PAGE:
Dry mouth: Xerostomia occurs when your salivary glands don't produce sufficient saliva to keep your mouth moist, causing tissues in your mouth to become inflamed and sore. It can make chewing, tasting, and swallowing more difficult, as well as cause difficulty in eating, making it more difficult to control blood sugar.Fungal infection: Candida albicans is a fungus that normally lives inside the mouth without causing any problems. But when you have diabetes, deficient saliva in your mouth and extra sugar in your saliva allow the fungus to cause an infection called candidiasis (thrush), which appears as sore white or red areas in your mouth.Burning mouth syndrome: If you feel severe burning and pain in your mouth even though you don't see any problems causing it, you may have this syndrome.Oral surgery complications:If you need oral surgery, diabetes? particularly if poorly controlled?can complicate oral surgery. Diabetes retards healing and increases risk of infection. Your blood sugar levels also may be harder to control after oral surgery. Your dentist should work closely with your physician to minimize possible complications. If you need oral surgery, the American Diabetes Association recommends that you:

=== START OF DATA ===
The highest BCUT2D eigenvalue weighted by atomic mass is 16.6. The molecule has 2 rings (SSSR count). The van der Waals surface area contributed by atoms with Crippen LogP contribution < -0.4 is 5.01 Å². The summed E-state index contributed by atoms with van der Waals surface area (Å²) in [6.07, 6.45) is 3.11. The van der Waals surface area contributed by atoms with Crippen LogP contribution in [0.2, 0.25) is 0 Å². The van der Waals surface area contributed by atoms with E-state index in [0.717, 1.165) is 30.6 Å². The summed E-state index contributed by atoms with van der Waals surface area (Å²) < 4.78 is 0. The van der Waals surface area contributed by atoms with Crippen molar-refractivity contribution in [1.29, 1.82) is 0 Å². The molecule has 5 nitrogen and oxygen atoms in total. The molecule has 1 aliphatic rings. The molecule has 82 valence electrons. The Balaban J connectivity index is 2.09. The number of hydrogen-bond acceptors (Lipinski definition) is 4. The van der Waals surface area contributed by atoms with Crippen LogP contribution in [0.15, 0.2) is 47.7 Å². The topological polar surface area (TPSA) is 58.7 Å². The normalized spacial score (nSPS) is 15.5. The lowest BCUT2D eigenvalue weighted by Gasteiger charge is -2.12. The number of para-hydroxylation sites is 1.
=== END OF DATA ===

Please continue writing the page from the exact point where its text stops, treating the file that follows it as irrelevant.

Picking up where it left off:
Remind your dentist that you have diabetes and discuss any specific diabetes-related issues.Eat before your dental visit so your blood sugar is within normal range.Take your usual medications. Your dentist should consult with your physician about whether you can adjust your diabetes medications or take an antibiotic to prevent infection before surgery.Plan for your eating needs after surgery. If you're having dental work that may leave your mouth sore, plan to eat soft or liquid foods that will allow you to eat without pain.Wait until your blood sugar is under control. It's best to have surgery when your blood sugar levels are within your goal range. If your dental needs are urgent and your blood sugar is poorly controlled, talk to your dentist and physician about receiving dental treatments in a hospital.